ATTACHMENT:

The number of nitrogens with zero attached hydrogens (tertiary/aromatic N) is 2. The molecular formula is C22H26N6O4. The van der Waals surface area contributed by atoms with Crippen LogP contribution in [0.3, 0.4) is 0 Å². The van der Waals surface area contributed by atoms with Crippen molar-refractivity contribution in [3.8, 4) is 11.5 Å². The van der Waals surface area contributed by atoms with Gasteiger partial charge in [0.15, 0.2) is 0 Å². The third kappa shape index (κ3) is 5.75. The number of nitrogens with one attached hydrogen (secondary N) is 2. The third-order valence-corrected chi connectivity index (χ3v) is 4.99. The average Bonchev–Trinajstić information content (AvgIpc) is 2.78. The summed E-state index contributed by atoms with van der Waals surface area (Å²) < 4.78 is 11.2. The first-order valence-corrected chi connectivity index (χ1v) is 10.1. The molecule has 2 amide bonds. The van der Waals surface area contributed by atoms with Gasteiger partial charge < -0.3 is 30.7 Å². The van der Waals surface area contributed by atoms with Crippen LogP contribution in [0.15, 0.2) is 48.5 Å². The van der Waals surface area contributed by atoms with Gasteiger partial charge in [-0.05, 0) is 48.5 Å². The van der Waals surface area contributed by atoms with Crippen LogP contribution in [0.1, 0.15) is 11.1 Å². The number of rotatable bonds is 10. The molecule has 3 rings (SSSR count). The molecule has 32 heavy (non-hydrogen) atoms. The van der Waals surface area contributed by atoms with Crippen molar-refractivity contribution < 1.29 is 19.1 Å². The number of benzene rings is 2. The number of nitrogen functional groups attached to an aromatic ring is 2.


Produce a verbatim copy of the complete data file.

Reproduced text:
The number of nitrogens with zero attached hydrogens (tertiary/aromatic N) is 2. The molecular formula is C22H26N6O4. The van der Waals surface area contributed by atoms with Crippen LogP contribution in [0.3, 0.4) is 0 Å². The van der Waals surface area contributed by atoms with Crippen molar-refractivity contribution in [3.8, 4) is 11.5 Å². The van der Waals surface area contributed by atoms with Gasteiger partial charge in [0.15, 0.2) is 0 Å². The third kappa shape index (κ3) is 5.75. The number of nitrogens with one attached hydrogen (secondary N) is 2. The third-order valence-corrected chi connectivity index (χ3v) is 4.99. The average Bonchev–Trinajstić information content (AvgIpc) is 2.78. The summed E-state index contributed by atoms with van der Waals surface area (Å²) < 4.78 is 11.2. The first-order valence-corrected chi connectivity index (χ1v) is 10.1. The molecule has 2 amide bonds. The van der Waals surface area contributed by atoms with Gasteiger partial charge < -0.3 is 30.7 Å². The van der Waals surface area contributed by atoms with Crippen LogP contribution in [0.15, 0.2) is 48.5 Å². The van der Waals surface area contributed by atoms with Gasteiger partial charge in [-0.05, 0) is 48.5 Å². The van der Waals surface area contributed by atoms with Crippen LogP contribution in [0.1, 0.15) is 11.1 Å². The number of rotatable bonds is 10. The molecule has 3 rings (SSSR count). The molecule has 32 heavy (non-hydrogen) atoms. The van der Waals surface area contributed by atoms with Crippen molar-refractivity contribution < 1.29 is 19.1 Å². The number of benzene rings is 2. The number of nitrogen functional groups attached to an aromatic ring is 2.